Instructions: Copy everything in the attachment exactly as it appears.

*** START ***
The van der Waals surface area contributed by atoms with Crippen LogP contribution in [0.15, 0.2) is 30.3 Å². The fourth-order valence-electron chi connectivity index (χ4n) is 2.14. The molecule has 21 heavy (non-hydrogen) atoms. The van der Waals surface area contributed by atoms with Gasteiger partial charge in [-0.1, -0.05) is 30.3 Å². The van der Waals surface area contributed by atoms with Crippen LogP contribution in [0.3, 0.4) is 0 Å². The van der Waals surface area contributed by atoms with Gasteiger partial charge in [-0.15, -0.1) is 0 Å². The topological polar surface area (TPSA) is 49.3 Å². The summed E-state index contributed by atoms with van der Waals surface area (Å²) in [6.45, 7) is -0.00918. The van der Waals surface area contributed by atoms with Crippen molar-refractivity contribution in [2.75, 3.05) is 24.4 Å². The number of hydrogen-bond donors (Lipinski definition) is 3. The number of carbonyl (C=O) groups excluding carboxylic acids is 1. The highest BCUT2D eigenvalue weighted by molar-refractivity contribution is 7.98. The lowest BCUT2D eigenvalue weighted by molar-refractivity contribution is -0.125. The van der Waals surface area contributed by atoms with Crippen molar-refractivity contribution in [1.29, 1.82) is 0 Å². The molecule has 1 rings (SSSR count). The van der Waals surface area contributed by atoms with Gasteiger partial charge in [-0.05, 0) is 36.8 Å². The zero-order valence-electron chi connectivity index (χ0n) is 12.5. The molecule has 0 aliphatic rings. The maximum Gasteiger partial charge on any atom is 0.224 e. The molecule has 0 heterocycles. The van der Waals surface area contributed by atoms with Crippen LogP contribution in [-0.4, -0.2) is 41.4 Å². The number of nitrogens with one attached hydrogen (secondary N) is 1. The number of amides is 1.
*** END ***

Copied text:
The van der Waals surface area contributed by atoms with Crippen LogP contribution in [0.15, 0.2) is 30.3 Å². The fourth-order valence-electron chi connectivity index (χ4n) is 2.14. The molecule has 21 heavy (non-hydrogen) atoms. The van der Waals surface area contributed by atoms with Gasteiger partial charge in [-0.1, -0.05) is 30.3 Å². The van der Waals surface area contributed by atoms with Crippen LogP contribution in [0.3, 0.4) is 0 Å². The van der Waals surface area contributed by atoms with Gasteiger partial charge in [-0.15, -0.1) is 0 Å². The topological polar surface area (TPSA) is 49.3 Å². The summed E-state index contributed by atoms with van der Waals surface area (Å²) in [6.45, 7) is -0.00918. The van der Waals surface area contributed by atoms with Crippen molar-refractivity contribution in [2.75, 3.05) is 24.4 Å². The number of hydrogen-bond donors (Lipinski definition) is 3. The number of carbonyl (C=O) groups excluding carboxylic acids is 1. The highest BCUT2D eigenvalue weighted by molar-refractivity contribution is 7.98. The lowest BCUT2D eigenvalue weighted by molar-refractivity contribution is -0.125. The van der Waals surface area contributed by atoms with Crippen molar-refractivity contribution in [1.29, 1.82) is 0 Å². The molecule has 1 rings (SSSR count). The van der Waals surface area contributed by atoms with Gasteiger partial charge in [-0.05, 0) is 36.8 Å². The zero-order valence-electron chi connectivity index (χ0n) is 12.5. The molecule has 0 aliphatic rings. The maximum Gasteiger partial charge on any atom is 0.224 e. The molecule has 0 heterocycles. The van der Waals surface area contributed by atoms with Crippen LogP contribution in [-0.4, -0.2) is 41.4 Å². The number of nitrogens with one attached hydrogen (secondary N) is 1. The number of amides is 1.